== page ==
How to Help Your Children Cope with Legal Separation

                  Some say that each day of our lives we make deposits in the memory banks of our children, so this article will discuss steps you can follow every day to help your children cope with legal separation during a divorce.

  1. Understand the Parenting Plan and Follow It. A parenting plan is a custody and visitation agreement that sets out when the child will be together with the parent and how decisions for the children are made. It can be developed by parents independently, agreed to during mediation, established with the help of lawyers, or decided upon by a judge after a trial or hearing.  The first step in supporting your children is to know and follow the parenting plan.  Your adherence to this agreement will typically help the children plan and adjust because following the plan will establish consistency during this time of change.
  1. Prepare for Your Child’s Stages of Grief and Be Patient. Children will respond to the divorce with different emotions, so one plan doesn’t fit all.  However, it is common for children to follow the model of grief that includes denial, anger, bargaining, depression and finally acceptance. It can be a challenge for a parent who is experiencing his or her own stages of grief to be a support to children who may be acting out or withdrawing into seclusion, but  exercising patience and understanding with your children can help them adjust more quickly.
  1. Don’t Forget to Plan for Your Child’s Future When Negotiating the Financial Side. Parents often focus on custody and can forget the financial side of properly preparing their children for divorce. When looking at the assets, consider your child’s financial future.  Did you plan to pay for a vehicle for a teenage child? Were you going to help your children with educational expenses?  What types of financial circumstances are your children accustomed to – such as allowances, or money for certain lessons or hobbies or sports.  You will help your child cope with a divorce if you don’t forget to be an advocate for their financial needs.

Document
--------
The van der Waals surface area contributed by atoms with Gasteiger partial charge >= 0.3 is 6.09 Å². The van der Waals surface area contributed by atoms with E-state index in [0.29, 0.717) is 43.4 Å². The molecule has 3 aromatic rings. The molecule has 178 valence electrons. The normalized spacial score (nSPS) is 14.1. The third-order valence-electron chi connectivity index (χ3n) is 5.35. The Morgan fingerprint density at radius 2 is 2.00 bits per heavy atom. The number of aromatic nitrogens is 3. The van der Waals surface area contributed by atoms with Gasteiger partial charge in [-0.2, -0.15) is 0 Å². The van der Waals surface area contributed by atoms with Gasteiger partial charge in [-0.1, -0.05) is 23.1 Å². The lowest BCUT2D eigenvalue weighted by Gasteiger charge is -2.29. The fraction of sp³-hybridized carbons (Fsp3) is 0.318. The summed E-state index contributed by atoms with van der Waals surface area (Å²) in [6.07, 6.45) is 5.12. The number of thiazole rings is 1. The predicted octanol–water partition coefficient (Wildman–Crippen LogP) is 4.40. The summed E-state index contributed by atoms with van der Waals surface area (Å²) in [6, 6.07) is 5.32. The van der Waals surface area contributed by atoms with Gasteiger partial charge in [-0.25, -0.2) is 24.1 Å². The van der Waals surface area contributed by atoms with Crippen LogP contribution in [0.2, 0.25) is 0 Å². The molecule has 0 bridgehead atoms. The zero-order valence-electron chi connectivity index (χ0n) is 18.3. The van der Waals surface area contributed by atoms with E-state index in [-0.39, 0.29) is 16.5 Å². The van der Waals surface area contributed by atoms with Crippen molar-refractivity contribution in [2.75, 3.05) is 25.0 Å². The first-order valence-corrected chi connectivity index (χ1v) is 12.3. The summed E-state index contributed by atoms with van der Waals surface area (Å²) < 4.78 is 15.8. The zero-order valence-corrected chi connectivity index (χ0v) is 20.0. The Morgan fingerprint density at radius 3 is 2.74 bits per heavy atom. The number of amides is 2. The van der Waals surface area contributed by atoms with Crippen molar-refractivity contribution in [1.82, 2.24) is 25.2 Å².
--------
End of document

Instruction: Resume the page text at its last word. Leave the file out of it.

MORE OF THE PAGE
1. Discipline and Conflict Resolution. It’s never too early to plan ahead for arguments and discipline with your child. If the children are small, try to handle rules and habits in similar ways.  For small children, it can be helpful keep similar bedtimes and habits.  For older children, it may be beneficial to have matching curfews or household responsibilities. Even if you don’t feel it is in your child’s best interest to match the strategies for discipline and conflict resolution utilized by the other parent, it may be helpful for you to at least understand what the rules and expectations are at the other household.
  1. In many cases, the communication between the parents is the key to helping the child cope because the child does not benefit from being caught in the crossfire of parent power struggles or misunderstandings. Be clear about travel, special occasions, and requests for changes in schedule. Establish a businesslike method of communication that is not emotional or destructive. Good communication often leads to a peaceful and predictable environment that is beneficial for most children.